How to raise GPA for grad school application.

<p>My GPA is lower than the thresholds of most grad programs I'm looking into so I would like to raise my GPA. I heard that you can take undergrad courses at a local college as a non-degree student. How does this work? Are the new grades added to your transcript and raises the overall GPA?</p>

<p>In most cases, yes - but check with the specific schools you're interested in applying to. Also, they will, of course, note the rigor of the courses you take - piling up a bunch of As in freshman-level survey courses won't be viewed the same way as a number of senior-level courses in your major.</p>

<p>Those courses have to be relevant to your graduate field before they will make any impression on the admissions committee. </p>

<p>I disagree with polarscribe that it will raise your GPA. Your undergraduate college GPA remains fixed once you graduate. Even if you have not yet graduated, check with your college to see whether courses from another college will be factored into your official GPA. Some applications will allow you to calculate your GPA yourself, but some will require the GPA from your undergraduate institution. You have to check the applications. In any case, they WILL see the transcripts from the other school.</p>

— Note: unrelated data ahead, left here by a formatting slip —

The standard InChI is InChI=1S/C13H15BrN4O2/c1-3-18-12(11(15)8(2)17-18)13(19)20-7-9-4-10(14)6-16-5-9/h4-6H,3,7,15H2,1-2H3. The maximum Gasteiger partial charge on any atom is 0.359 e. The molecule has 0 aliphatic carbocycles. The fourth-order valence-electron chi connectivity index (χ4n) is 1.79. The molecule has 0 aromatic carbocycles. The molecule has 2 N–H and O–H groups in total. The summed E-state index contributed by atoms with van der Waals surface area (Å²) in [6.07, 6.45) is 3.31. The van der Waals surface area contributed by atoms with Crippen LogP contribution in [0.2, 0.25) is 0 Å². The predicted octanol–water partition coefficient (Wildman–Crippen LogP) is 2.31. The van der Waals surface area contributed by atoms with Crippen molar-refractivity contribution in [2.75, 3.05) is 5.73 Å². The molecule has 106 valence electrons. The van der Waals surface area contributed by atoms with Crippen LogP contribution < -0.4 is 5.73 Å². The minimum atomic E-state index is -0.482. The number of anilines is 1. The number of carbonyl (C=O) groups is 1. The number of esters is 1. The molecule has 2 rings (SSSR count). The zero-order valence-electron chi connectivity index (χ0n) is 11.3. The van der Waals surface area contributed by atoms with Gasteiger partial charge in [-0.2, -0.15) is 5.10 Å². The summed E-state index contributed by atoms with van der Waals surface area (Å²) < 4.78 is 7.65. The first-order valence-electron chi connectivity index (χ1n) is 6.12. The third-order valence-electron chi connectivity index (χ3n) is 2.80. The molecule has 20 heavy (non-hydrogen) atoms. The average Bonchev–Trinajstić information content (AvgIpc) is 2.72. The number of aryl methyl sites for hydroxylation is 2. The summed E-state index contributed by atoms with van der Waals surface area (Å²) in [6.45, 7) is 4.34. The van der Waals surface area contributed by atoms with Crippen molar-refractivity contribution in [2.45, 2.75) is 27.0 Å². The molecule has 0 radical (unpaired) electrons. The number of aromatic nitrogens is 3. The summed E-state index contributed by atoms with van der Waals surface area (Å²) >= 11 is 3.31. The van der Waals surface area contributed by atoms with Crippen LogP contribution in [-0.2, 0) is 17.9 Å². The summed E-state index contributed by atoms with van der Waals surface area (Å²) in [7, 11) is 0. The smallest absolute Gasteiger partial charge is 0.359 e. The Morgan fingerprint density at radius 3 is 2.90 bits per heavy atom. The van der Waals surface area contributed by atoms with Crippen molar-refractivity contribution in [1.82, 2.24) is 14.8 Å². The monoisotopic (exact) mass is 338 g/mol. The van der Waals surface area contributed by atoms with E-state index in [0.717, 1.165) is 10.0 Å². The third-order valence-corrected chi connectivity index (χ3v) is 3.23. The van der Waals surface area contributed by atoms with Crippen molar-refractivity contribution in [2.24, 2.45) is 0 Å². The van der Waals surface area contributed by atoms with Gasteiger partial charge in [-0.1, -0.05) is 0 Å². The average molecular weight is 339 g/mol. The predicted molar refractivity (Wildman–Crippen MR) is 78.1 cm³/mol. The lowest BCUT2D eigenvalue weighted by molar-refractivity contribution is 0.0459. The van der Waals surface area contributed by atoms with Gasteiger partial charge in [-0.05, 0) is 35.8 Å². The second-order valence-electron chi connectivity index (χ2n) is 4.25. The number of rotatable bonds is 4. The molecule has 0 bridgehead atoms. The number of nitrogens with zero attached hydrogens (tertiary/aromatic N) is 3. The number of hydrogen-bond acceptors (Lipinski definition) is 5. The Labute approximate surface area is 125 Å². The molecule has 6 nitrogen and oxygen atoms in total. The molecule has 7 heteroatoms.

<p>If you've already graduated, taking upper level courses in your field and acing them provides <em>another</em> transcript with a higher GPA. It can show the adcoms that you have gotten your academic life in order and that you're ready for more rigorous academics.</p>

<p>If you are still in college, you might want to find a way to delay graduation until you can get strong grades in upper level courses and to raise your GPA over the threshold.</p>

<p>I already graduated. So I guess taking those classes would be a good idea.</p>

<p>I wasn't very clear in my answer above, and Momwaitingfornew explained it better. The grades you earn wouldn't be added to your cumulative GPA, but they would form a new post-baccalaureate GPA that graduate admissions committees would consider in your application. It would help you prove your ability in graduate-level work.</p>

<p>Thanks for the replies. Would it be better if I can take grad-level courses? Also, can I ask those professors who taught new courses for the letters of recommendation? Sorry for bombarding with questions lol.</p>

<p>If you can take grad-level courses and do very well in them, that would be the best option. Those profs would probably be the best source of LORs, as long as you get to know them well and make a positive impression. However, they wouldn't be able to give the best LOR until you'd actually finished their class, in most cases. If there is anyone from undergrad that you'd consider for a LOR, MAKE SURE and keep in contact with them.</p>